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    Can uptake of public health interventions be improved by including grey literature in the evidence-base?
    (TextRelease, 2016-09) Tyndall, Jessica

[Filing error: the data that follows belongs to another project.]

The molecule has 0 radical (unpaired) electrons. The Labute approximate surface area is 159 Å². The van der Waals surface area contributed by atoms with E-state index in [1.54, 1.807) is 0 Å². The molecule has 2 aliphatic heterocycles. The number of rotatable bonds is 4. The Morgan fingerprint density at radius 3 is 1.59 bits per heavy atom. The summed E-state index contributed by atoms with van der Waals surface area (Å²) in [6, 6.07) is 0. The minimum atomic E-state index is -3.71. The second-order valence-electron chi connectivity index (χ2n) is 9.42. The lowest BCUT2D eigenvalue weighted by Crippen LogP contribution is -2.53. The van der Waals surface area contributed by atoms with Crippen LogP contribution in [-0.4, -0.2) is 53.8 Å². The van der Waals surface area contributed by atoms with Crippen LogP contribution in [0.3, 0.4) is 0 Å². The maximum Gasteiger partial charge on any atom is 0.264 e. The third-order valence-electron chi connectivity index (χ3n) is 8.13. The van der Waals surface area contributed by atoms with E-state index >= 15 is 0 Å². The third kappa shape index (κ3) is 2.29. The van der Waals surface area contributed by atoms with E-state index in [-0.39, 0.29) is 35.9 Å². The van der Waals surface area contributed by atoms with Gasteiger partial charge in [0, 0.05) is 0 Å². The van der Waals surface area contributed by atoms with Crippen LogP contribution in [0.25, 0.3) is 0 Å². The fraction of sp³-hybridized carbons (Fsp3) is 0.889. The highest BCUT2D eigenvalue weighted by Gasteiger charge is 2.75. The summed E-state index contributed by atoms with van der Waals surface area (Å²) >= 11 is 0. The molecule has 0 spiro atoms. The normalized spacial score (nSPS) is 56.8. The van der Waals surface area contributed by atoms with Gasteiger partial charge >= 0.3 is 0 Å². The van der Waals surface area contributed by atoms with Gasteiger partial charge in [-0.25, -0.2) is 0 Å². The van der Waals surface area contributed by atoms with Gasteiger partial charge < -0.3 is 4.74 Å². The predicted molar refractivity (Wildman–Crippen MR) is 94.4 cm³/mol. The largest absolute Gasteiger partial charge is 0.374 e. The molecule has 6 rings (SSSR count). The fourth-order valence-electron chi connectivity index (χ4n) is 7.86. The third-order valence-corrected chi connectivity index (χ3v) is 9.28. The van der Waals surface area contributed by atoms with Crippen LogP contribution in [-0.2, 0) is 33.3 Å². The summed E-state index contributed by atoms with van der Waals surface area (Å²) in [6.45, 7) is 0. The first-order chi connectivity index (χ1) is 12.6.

Interventions to prevent obesity are not working. Despite the substantial efforts of a multiplicity of interventions and strategies from the public health sector, by 2025 Australian adult obesity rates are predicted to rise by 65%. There is little doubt that increased physical activity/decreased sedentary behaviour combined with dietary intervention produces an outcome of reduced BMI: this is the science of weight loss and not in dispute, though a profusion of RCTs continue to be conducted along similar lines and academic journals continue to publish them. Policy in this area abounds but practical long-term successes remain elusive. What is often missing from the debate is acknowledgement and understanding of the public’s resistance to uptake of obesity prevention interventions. This crucial information can be gleaned from the grey literature. To be genuinely evidence-informed, policy needs to access the broadest literature base and include both published and unpublished sources. Grey literature includes surveys, public opinion, crowdsourcing, social media, theses and conference papers, issues and working papers, technical reports, unpublished studies and projects, newspapers and blogs. It is vital to consider these sources in the evidence-base to balance the science of obesity. Grey literature is where societal attitudes, beliefs, values and opinions might be reasonably expected to be found, and also where pilot programs and case studies assessing the feasibility of public health interventions will have been reported. The degree to which this literature has been accessed and incorporated into the evidence that informs policy arguably has an impact on the ultimate success or sustained “take-up” of an intervention.